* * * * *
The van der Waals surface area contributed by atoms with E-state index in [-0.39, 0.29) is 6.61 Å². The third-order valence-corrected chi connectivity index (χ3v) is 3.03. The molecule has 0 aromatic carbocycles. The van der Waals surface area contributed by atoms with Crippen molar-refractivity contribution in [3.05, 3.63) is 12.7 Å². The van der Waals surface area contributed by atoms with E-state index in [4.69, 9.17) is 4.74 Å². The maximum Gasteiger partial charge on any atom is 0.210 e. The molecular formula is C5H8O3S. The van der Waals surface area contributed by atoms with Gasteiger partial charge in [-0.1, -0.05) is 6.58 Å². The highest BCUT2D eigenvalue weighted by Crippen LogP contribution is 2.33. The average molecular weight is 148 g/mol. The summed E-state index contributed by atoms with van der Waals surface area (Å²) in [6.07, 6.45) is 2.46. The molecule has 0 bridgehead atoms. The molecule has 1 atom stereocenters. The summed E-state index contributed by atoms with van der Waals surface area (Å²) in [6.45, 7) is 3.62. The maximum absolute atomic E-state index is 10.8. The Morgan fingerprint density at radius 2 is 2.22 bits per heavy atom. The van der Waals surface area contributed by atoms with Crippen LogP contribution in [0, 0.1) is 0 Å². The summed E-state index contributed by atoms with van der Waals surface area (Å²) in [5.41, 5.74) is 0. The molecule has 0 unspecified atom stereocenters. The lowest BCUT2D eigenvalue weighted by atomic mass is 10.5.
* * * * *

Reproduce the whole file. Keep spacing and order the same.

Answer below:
The van der Waals surface area contributed by atoms with E-state index in [-0.39, 0.29) is 6.61 Å². The third-order valence-corrected chi connectivity index (χ3v) is 3.03. The molecule has 0 aromatic carbocycles. The van der Waals surface area contributed by atoms with Crippen molar-refractivity contribution in [3.05, 3.63) is 12.7 Å². The van der Waals surface area contributed by atoms with E-state index in [4.69, 9.17) is 4.74 Å². The maximum Gasteiger partial charge on any atom is 0.210 e. The molecular formula is C5H8O3S. The van der Waals surface area contributed by atoms with Gasteiger partial charge in [-0.1, -0.05) is 6.58 Å². The highest BCUT2D eigenvalue weighted by Crippen LogP contribution is 2.33. The average molecular weight is 148 g/mol. The summed E-state index contributed by atoms with van der Waals surface area (Å²) in [6.07, 6.45) is 2.46. The molecule has 0 bridgehead atoms. The molecule has 1 atom stereocenters. The summed E-state index contributed by atoms with van der Waals surface area (Å²) in [6.45, 7) is 3.62. The maximum absolute atomic E-state index is 10.8. The Morgan fingerprint density at radius 2 is 2.22 bits per heavy atom. The van der Waals surface area contributed by atoms with Crippen LogP contribution in [0, 0.1) is 0 Å². The summed E-state index contributed by atoms with van der Waals surface area (Å²) in [5.41, 5.74) is 0. The molecule has 0 unspecified atom stereocenters. The lowest BCUT2D eigenvalue weighted by atomic mass is 10.5.